The Bad. Or visit with the refugees (Yazidis and Muslims) in the refugee camp at Mor Abraham was postponed as we awaited the final approval of the local governor. He hasn’t yet said, “No,” but based on what I know about Middle-Eastern bureaucracy, no one every gives a flat-out refusal, but we’ll never get an approval, either.
The Ugly. The road to our next stop at the monastery at Mor Gabriel, Fr. Dale’s home before he moved to Mor Augin. Unfortunately, the road was blocked by the Turkish
Army who were facing a crowd of Kurdish Iraqis who were protesting the recent Turkish incursion into northern Iraq, the closing of the border crossing at Jizreh, and the deaths that occurred in the crossfire. So it was back to Mor Abraham, where we spent the night at a hotel in Mardin.
Fr. Dale met with a group of German reporters very early this morning. They have heard some reports that the border crossing should be open soon. (They’re here to cover that). We have their cards, and they will keep us updated.
We’re in the Hotel Karavansary, on the old Silk Road, a hotel built right into the basalt walls of the Byzantine fortifications built by Julian the Apostate.
Diyarbakir is the city where we’ve just purchased seeds for the refugees. It is also, at the same time, one of the early-20th century killing zones of Christians and well as the present-day unofficial capital, apparently, of Kurdistan.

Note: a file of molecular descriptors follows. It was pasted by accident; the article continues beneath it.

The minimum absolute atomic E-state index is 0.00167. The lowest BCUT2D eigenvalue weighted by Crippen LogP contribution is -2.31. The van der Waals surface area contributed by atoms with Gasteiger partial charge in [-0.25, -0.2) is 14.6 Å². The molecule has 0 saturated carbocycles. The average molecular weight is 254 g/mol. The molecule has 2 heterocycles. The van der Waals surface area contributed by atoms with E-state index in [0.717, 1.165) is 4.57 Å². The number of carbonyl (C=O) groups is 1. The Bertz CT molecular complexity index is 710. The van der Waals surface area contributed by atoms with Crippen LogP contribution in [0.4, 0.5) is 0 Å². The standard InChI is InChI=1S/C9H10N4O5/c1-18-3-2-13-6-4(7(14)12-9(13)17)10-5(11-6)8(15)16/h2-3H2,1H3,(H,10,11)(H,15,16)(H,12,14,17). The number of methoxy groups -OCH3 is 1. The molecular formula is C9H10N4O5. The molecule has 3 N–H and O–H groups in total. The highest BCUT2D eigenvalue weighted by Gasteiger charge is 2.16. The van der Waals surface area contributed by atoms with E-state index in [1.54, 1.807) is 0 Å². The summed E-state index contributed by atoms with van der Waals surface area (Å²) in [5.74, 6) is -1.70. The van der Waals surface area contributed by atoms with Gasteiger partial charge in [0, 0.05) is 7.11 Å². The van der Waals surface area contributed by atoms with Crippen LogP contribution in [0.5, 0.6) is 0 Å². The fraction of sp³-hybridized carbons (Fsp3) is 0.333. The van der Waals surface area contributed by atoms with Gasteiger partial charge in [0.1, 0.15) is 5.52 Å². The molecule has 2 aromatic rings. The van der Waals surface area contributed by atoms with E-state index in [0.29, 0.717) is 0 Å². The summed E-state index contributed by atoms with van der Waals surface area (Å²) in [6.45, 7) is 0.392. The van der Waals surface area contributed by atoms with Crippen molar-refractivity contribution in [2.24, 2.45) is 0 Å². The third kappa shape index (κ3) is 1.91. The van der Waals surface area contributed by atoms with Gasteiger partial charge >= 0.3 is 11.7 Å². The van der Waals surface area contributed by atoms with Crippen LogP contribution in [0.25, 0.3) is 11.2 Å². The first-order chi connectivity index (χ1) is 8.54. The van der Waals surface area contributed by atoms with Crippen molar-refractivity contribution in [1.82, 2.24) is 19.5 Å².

First the seeds: After consultations with those who routinely cross the border, Fr. Dale was told that the customs agents on both sides would be suspicious of a tourist party carrying a thousand pounds of seeds in which could easily be hidden a wide variety of illegal substances.
Fr Dale determined that the best course would be to have a commercial trucking company haul the seeds, and we would bring a variety of samples of what the big haul contains.
This afternoon’s shopping, then was to pick up the samples of the larger haul and package the samples for distribution.
We’re also hearing reports that the Turks have escalated their military maneuvers against the PKK Kurds. We understand that there were some hostilities at the border crossing yesterday, and Fr. Dale’s people are keeping a close eye on that. It worse comes to worse, we may be obliged to take a plane across the border.
The Turks have taken the opportunity—as they join the coalition conducting airstrikes against ISIS—to resume their air campaign against the PKK. Sadly, the PKK had laid down their arms two years ago in an armistice with the Turks, but apparently, the Turks considered an opportunity to drop bombs on their old adversaries an opportunity they could ill afford to pass on.